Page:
Tag Archives: red rock crabs

High Number Of Lost Crab Pots Off Anacortes Highlights Problem

When the boys and I go up to Anacortes to crab with writer Wayne Heinz and Lucie Fritz, Wayne will tell us that on the mid-July opener it’s as easy as putt-putting a couple hundred yards out of Cap Sante Marina and sending down baited pots.

In late summer, when we go, we have to run further out to find plentiful Dungeness and red rocks, but Wayne’s observation of how popular and productive these close-in waters are was really in evidence a couple weeks ago on Facebook.

(NORTHWEST STRAITS INITIATIVE)

The Northwest Straits Initiative Derelict Fishing Gear Removal Project posted a map that showed the locations of 614 lost crab pots from just outside the marina east into Padilla Bay and north towards the western tip of Samish Island.

Discovered by sidescanning sonar, nearly all of the pots were in depths of less than 60 feet.

Crews have since begun to haul these up — some unfortunately still fishing with dead crabs as bait — and that was the subject of a story last night on KOMO News.

“It’s probably about the highest density we’ve seen. It’s a quite a big number,” Jason Morgan of the Northwest Straits Foundation told reporter Michelle Esteban.

HIGH NUMBERS OF LOST CRAB POTS WERE FOUND IN THE WATERS OUTSIDE CAP SANTE MARINA. (ANDY WALGAMOTT)

Morgan told her it’s a “perfect storm” of heavily trafficked waters — in addition to the marina, tankers deliver oil to the refinery and this is the northern end of the Swinomish Channel cutoff — strong tide swings through the islands and proximity to deeper waters.

No doubt that some pots are actually pilfered, but Esteban reports that crab cages are lost “mostly due to user-error — namely not weighting the pots, using the wrong line and unfamiliarity with tide and depth.”

When we go, before dropping pots, Wayne and Lucie keep a close eye on their Lowrance to note the depth and choose the right length of rope. They pick one that has plenty of scope to account for tide and current and thus will keep the pot on bottom while floating their oversized buoy. And then they put a waypoint on the map to return to.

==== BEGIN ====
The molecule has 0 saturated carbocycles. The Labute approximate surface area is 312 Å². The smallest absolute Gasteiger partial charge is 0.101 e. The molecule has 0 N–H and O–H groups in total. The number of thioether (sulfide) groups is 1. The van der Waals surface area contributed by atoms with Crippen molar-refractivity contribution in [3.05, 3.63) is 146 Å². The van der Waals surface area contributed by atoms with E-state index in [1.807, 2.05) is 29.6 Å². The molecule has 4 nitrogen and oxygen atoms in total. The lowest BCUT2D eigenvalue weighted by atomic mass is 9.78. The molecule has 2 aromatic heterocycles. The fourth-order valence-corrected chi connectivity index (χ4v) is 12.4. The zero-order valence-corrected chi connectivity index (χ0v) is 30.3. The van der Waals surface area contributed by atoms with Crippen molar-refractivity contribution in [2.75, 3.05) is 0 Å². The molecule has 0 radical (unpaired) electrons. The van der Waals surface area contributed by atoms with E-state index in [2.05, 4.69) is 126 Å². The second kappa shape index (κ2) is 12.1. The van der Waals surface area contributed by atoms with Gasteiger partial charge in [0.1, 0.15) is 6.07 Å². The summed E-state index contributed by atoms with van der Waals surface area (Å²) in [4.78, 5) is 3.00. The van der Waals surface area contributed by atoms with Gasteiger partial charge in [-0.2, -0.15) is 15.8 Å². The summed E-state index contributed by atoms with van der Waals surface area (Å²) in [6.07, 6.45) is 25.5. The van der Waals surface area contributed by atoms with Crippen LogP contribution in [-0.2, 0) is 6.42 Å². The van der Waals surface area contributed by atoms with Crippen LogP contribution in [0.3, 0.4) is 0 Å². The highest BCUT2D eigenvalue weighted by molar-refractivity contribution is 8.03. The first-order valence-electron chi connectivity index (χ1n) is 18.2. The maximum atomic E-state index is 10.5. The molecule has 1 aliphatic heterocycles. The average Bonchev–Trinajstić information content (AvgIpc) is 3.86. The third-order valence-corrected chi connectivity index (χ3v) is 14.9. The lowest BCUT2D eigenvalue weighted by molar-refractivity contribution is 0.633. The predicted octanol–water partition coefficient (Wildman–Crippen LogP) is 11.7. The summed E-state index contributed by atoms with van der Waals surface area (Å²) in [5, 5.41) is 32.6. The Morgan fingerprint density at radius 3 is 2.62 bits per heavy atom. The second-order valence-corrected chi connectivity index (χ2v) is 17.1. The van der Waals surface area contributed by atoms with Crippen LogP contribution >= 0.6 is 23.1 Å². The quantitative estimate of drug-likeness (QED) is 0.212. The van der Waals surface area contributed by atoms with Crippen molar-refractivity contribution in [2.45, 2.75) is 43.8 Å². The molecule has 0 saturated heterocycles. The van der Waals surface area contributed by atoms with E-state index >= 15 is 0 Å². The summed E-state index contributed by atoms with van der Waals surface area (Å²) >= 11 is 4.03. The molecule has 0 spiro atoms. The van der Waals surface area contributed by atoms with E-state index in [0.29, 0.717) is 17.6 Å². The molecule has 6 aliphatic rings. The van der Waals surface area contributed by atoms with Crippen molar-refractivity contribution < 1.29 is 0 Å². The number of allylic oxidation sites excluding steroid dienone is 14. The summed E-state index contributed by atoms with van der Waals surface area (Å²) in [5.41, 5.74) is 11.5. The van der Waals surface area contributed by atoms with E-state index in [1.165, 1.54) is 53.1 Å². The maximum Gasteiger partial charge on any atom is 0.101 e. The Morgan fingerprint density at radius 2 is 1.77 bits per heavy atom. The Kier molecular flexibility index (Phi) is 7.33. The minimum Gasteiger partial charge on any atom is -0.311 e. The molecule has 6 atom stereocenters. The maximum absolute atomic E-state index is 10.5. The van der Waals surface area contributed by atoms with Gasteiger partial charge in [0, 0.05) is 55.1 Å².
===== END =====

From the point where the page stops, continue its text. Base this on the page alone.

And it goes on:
WAYNE HEINZ AND RIVER WALGAMOTT SEND A CRAB POT INTO THE DEPTHS IN THE SAN JUANS. EXPERTS ADVISE USING LEADED ROPE, EXTRA LINE TO ACCOUNT FOR TIDES AND CURRENTS AND WEIGHTED POTS SO THAT IT’S LESS LIKELY POTS WILL BE LOST. (ANDY WALGAMOTT)

Yet as the old saying goes, stuff happens. WDFW reports that every year, crabbers lose 12,000 pots.

This is not to overlook the problem of derelict commercial gillnets. The Northwest Straits Initiative reports that at Point Roberts alone, “abandoned nets were destroying $437,000 worth of crab every season.”

But between all the lost pots just outside Anacortes and this summer’s closure at the other end of Puget Sound due to low numbers of Dungeness, it shows we need to be more careful with managing the fishery and how we’re fishing for them if we want to pass this tradition along to future generations.

A FULL POT IS A HAPPY POT, BUT A LOST POT CAN GO ON KILLING AS DEAD CRABS ATTRACT MORE CRABS THAT DIE AND ATTRACT MORE CRABS THAT … (ANDY WALGAMOTT)

To that end, the lost pot recoverers have kindly posted a series of videos with great tips on how to not only lose less gear but catch more crabs.

And if you do lose gear — again, stuff happens — or come across somebody else’s, there are no-fault reporting hotlines to call or enter locational information to make it easier to haul out of the depths so it doesn’t go on killing endlessly.

KIRAN WALGAMOTT SHOWS OFF A DRAWING OF A RED ROCK CRAB, WHICH HE LOVES TO TRY AND CATCH AS WELL AS EAT. (ANDY WALGAMOTT)

Crabbing Won’t Open In South Sound This Summer

Bad news for Tacoma and Olympia crabbers: Marine Areas 11 and 13 won’t open for Dungeness — or even red rocks — this summer.

PUYALLUP’S JASON BROOKS PULLS A POT OFF FOX ISLAND DURING THE 2013 SEASON. (ANDY WALGAMOTT)

Dungie numbers have crashed in recent years and state managers say the idea behind the full closure is to try and rebuild the populations.

Tribal commercial fisheries will also not open.

It’s unclear why the crabs are not doing well, but a recent presentation to the Washington Fish and Wildlife Commission pointed to three possibilities: excessive harvest, poor water conditions, and distance larva must ride currents to here from primary breeding areas.